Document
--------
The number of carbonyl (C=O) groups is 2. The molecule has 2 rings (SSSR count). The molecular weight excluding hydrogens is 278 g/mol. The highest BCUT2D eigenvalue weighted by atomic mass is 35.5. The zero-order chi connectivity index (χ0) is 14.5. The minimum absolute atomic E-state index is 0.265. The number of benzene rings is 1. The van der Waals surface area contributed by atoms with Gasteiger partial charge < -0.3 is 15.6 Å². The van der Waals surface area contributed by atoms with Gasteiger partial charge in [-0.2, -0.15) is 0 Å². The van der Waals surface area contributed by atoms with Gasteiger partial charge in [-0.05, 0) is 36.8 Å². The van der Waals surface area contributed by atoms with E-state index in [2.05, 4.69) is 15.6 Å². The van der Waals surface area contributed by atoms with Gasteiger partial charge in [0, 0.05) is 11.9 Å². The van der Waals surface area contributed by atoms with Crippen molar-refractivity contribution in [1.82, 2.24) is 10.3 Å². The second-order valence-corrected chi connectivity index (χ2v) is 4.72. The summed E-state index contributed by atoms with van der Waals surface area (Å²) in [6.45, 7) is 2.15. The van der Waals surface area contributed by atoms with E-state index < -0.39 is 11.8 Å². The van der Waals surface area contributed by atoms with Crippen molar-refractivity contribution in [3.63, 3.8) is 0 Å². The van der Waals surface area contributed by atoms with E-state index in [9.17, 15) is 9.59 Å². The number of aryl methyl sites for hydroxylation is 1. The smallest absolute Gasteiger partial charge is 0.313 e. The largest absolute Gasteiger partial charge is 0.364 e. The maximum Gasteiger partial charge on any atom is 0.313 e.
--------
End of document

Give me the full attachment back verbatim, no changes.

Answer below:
The number of carbonyl (C=O) groups is 2. The molecule has 2 rings (SSSR count). The molecular weight excluding hydrogens is 278 g/mol. The highest BCUT2D eigenvalue weighted by atomic mass is 35.5. The zero-order chi connectivity index (χ0) is 14.5. The minimum absolute atomic E-state index is 0.265. The number of benzene rings is 1. The van der Waals surface area contributed by atoms with Gasteiger partial charge < -0.3 is 15.6 Å². The van der Waals surface area contributed by atoms with Gasteiger partial charge in [-0.2, -0.15) is 0 Å². The van der Waals surface area contributed by atoms with Gasteiger partial charge in [-0.05, 0) is 36.8 Å². The van der Waals surface area contributed by atoms with E-state index in [2.05, 4.69) is 15.6 Å². The van der Waals surface area contributed by atoms with Gasteiger partial charge in [0, 0.05) is 11.9 Å². The van der Waals surface area contributed by atoms with Crippen molar-refractivity contribution in [1.82, 2.24) is 10.3 Å². The second-order valence-corrected chi connectivity index (χ2v) is 4.72. The summed E-state index contributed by atoms with van der Waals surface area (Å²) in [6.45, 7) is 2.15. The van der Waals surface area contributed by atoms with E-state index < -0.39 is 11.8 Å². The van der Waals surface area contributed by atoms with Crippen molar-refractivity contribution in [3.63, 3.8) is 0 Å². The van der Waals surface area contributed by atoms with E-state index in [9.17, 15) is 9.59 Å². The number of aryl methyl sites for hydroxylation is 1. The smallest absolute Gasteiger partial charge is 0.313 e. The largest absolute Gasteiger partial charge is 0.364 e. The maximum Gasteiger partial charge on any atom is 0.313 e.